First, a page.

Of the several statues surrounding the state Capitol on Union Square, a grand total of two portray lifelike movement. One is the ultra-realistic Vietnam memorial, in which two soldiers half-carry, half-drag a wounded comrade while scanning the sky for a rescue chopper. The other honors a son of the Confederacy who earned a dubious distinction indeed.
I knew something was up one day last week when, on a walk along Salisbury Street, I caught sight of Henry Lawson Wyatt, normally a healthy bronze, covered in what appeared to be black goo. I asked a couple of workmen attending the statue what was going on. "Making a mold," was the answer. "Oh," I replied, as if they had explained everything.
Wyatt, atop his pedestal, crouches as if to sprint forward, rifle held across his chest at the ready. Quite probably that's just how he looked on June 10, 1861, in the moments before he took a musket ball in the forehead. He became the first Rebel soldier to die in battle.
His statue, as The N&O later reported, is being reproduced for display in a South Dakota museum devoted to the works of sculptor Gutzon Borglum, creator of Mount Rushmore. The Wyatt piece's clone will be joined by one of Gov. Charles B. Aycock, whose likeness as rendered by Borglum also stands on the Capitol grounds. Aycock also got the goo treatment, followed with a nice coating of plaster.
Wyatt's story is pure historical footnote, but one that resonates with the random personal tragedy of war. He was a carpenter from Tarboro, age about 20, serving as a private in the First North Carolina Regiment. His unit was deployed on the York-James Peninsula in southeastern Virginia, near present-day Hampton and Newport News. Union forces maintained a stronghold at nearby Fort Monroe.
When a skirmish broke out at a place called Bethel, a Confederate officer called for volunteers to go forward and torch a building — maybe a church — occupied by Union troops. Wyatt did what many soldiers down the years have done — volunteered for a risky mission and paid with his life. Was it a noble mission? Not by our contemporary lights. But common soldiers at the time hardly had the luxury of historical hindsight applied through the lens of modern values.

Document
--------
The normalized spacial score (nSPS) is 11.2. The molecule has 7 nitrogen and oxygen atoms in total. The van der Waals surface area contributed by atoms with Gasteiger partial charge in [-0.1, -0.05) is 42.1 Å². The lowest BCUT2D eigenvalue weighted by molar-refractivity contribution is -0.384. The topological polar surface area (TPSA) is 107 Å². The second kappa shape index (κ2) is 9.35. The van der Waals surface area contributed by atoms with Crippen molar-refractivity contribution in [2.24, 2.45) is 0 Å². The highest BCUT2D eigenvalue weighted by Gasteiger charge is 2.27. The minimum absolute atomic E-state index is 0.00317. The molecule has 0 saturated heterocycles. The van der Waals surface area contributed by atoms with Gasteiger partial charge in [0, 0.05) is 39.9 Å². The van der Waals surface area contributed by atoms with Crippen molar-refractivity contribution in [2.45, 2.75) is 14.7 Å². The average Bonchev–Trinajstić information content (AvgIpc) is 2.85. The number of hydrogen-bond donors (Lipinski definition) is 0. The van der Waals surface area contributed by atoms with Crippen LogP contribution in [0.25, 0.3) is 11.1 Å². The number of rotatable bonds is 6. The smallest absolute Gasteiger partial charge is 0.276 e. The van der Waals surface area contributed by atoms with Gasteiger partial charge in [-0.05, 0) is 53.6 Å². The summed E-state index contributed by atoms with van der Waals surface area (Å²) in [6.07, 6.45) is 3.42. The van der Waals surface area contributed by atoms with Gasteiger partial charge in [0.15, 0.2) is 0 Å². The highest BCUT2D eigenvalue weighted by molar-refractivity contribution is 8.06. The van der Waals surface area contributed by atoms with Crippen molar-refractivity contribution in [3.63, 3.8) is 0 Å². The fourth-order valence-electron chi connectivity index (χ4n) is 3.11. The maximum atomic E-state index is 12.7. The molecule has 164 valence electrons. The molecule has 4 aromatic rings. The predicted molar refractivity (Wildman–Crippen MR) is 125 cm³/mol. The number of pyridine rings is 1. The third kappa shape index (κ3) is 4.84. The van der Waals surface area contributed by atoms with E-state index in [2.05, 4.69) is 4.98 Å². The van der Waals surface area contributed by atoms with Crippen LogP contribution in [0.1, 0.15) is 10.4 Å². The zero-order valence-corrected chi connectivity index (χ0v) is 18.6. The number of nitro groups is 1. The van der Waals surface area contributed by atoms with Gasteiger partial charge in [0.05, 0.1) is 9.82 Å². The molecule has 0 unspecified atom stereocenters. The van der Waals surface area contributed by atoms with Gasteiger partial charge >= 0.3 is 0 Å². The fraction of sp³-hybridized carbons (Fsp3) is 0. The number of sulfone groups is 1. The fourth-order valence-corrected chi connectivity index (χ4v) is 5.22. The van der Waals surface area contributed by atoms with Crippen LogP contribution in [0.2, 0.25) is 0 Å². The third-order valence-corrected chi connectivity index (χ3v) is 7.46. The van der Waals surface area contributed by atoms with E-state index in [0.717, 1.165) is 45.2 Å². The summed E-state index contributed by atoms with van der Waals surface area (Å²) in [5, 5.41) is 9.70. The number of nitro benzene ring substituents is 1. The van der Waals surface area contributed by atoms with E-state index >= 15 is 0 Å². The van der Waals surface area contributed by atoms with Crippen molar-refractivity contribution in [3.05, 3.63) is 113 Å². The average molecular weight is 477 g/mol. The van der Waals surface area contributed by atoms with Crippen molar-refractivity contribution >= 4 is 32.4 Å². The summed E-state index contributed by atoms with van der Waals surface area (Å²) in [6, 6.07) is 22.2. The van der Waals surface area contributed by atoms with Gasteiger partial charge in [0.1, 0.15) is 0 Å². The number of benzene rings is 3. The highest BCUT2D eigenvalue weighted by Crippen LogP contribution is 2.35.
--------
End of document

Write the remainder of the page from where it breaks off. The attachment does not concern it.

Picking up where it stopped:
Wyatt became an emblem of North Carolina's sacrifices in the Confederate cause. A figure that still amazes is that men from this state accounted for a quarter of all Southern battle deaths. The state's Civil War motto, inscribed on the Confederate monument facing west up Hillsborough Street from the Capitol, became "First at Bethel, Last at Appomattox." (Anyone who knows about the soldier who was the last to fall, if that motto is to be taken literally, please enlighten us.)
Well, the Wyatt story was one with which I was familiar, although on our family trips to Yorktown, Va., I have yet to take the Big Bethel Church Road exit from Interstate 64 to inspect what's left of the site. Maybe next time. But what I hadn't known about was the semi-unsavory streak in the story of John Gutzon de la Mothe Borglum.
Who would have guessed that the creator of that American icon in the Black Hills, the shrine to four of our greatest presidents and champions of liberty, had a thing for the Confederacy and became a bigwig in the Ku Klux Klan?
The N&O's Samantha Thompson Smith referenced Borglum's KKK sympathies in an article Sunday about the Wyatt and Aycock statues. A click on Wikipedia fills out the picture. Borglum, an Idaho native born in 1867, was drawn to themes of heroic nationalism. Lincoln was a favorite, but that didn't stop him from admiring leaders of the rebellion. Having made his reputation as a top sculptor, the United Daughters of the Confederacy signed him up to fashion a trio of gigantic likenesses (R.E. Lee, Jefferson Davis, Stonewall Jackson) from Stone Mountain, near Atlanta. The Klan helped fund the project, which was on a scale never before attempted.
In the mid-1920s, the carving bogged down in the face of technical obstacles. But Borglum had established ties with the Klan, and he wound up a life member. Only later, under public pressure, did he "superficially" repudiate the racist organization that was tied to lynchings and the worst sort of anti-black discrimination in the name of white, native American supremacy. Something to ponder the next time your heart swells in patriotic admiration at the thought of Borglum dangling on the side of Mount Rushmore — his successful follow-up to the Stone Mountain venture.
So Borglum would have been a natural to sculpt Henry Lawson Wyatt; that statue was dedicated in 1912. Aycock's followed in 1924. Our original "education governor" is now recognized, of course, as a hybrid saint-sinner. He boosted public education while at the same time winning election in 1900 as the candidate of Democrats who had conducted a viciously racist campaign. Sounds like Gutzon Borglum's kind of guy.